- A camera with a manual mode. My camera was a Canon 70D, but any camera with manual control should work (https://goo.gl/17ga72)
- Extension tubes -- expensive ones (https://goo.gl/IrlGyp)
- OR Extension tubes -- cheap ones (https://goo.gl/kRGa7o)
- Sync cable for the flash units (https://goo.gl/1atGSb)
- A lens, preferably ~100mm focal length. Mine is 24-105mm EF F/4 lens I used: (https://goo.gl/Hega3O)
- 2x NPN Transistors
- 1x N-channel MOSFET
- 3x 10K resistors
- Jumper wires
- Appropraite input/trigger cable for your camera
If you're not a photographer, but you're thinking this might be a good project to whet your appetite, then here are a few affordable-ish entry-level DSLRs
- Nikon D3400 with two lenses ($596) (http://amzn.to/2jS69jk)
- Cannon EOS T5 refurbished (359) (http://amzn.to/2j7xNVr)
You might also be able to trick an existing camera into shooting long exposures. If there's no manual mode, and you shoot in a dark room, cameras will either bump up the sensor sensitivity, or lengthen the exposure.
Here are some other items that can be improvised, but that you'll need:
- A stand of some sort to hold your droplet source (whether it be a solenoid coupled to a water bottle, or a ziplock back with a hole punched in the bottom). My stand is obviously very improvised (see photos).
- A dark container, with little or no brim to serve as a splash zone. It should be deep enough to allow a splash to fully develop (2-3cm is good for small droplets), and ideally be matte black to prevent unwanted reflections and increase contrast.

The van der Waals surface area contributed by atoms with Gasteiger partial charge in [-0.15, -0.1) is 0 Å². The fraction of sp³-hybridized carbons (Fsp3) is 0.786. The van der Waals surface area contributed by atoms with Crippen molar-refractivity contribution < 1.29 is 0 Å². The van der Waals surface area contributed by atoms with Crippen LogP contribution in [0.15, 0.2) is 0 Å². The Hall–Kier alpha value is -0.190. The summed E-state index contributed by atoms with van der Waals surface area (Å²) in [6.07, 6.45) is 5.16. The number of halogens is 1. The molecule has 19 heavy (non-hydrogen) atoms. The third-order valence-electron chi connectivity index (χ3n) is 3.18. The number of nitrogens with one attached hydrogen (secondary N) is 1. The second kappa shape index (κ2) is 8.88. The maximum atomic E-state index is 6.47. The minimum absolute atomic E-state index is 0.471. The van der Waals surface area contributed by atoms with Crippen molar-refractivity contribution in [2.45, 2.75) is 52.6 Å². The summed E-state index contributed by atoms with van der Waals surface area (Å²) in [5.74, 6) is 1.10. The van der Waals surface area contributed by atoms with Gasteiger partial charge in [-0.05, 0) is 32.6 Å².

- A tripod, or some other improvised stand. The tripod I used can be found here: https://goo.gl/yu5d1m.
- Nozzles, plastic or bronze (if your using a solenoid valve).
- Colored paper, or white paper, to bounce light off of and create cool effects.
A note about extension tubes
If you have a macro lens, use that. They're designed for this kind of thing, and will serve you much better. However, these can be expensive. Extension tubes change your plane of focus by moving a lens away from the camera. The effect is that the lens is able to focus much closer than it'd normally be able to. The great thing about extension tubes is that they're cheap. They're just empty tubes. The bad thing is that the severely reduce your depth of field, and possibly reduce the sharpness of your image through aberration effects, but I don't have data on this.
Step 2: Setting Up a Droplet Apparatus
You have broad discretion on how you choose to setup your droplet apparatus, and how complicated you want it to be. Here are two methods that I used in my own testing.
Easiest and cheapest method: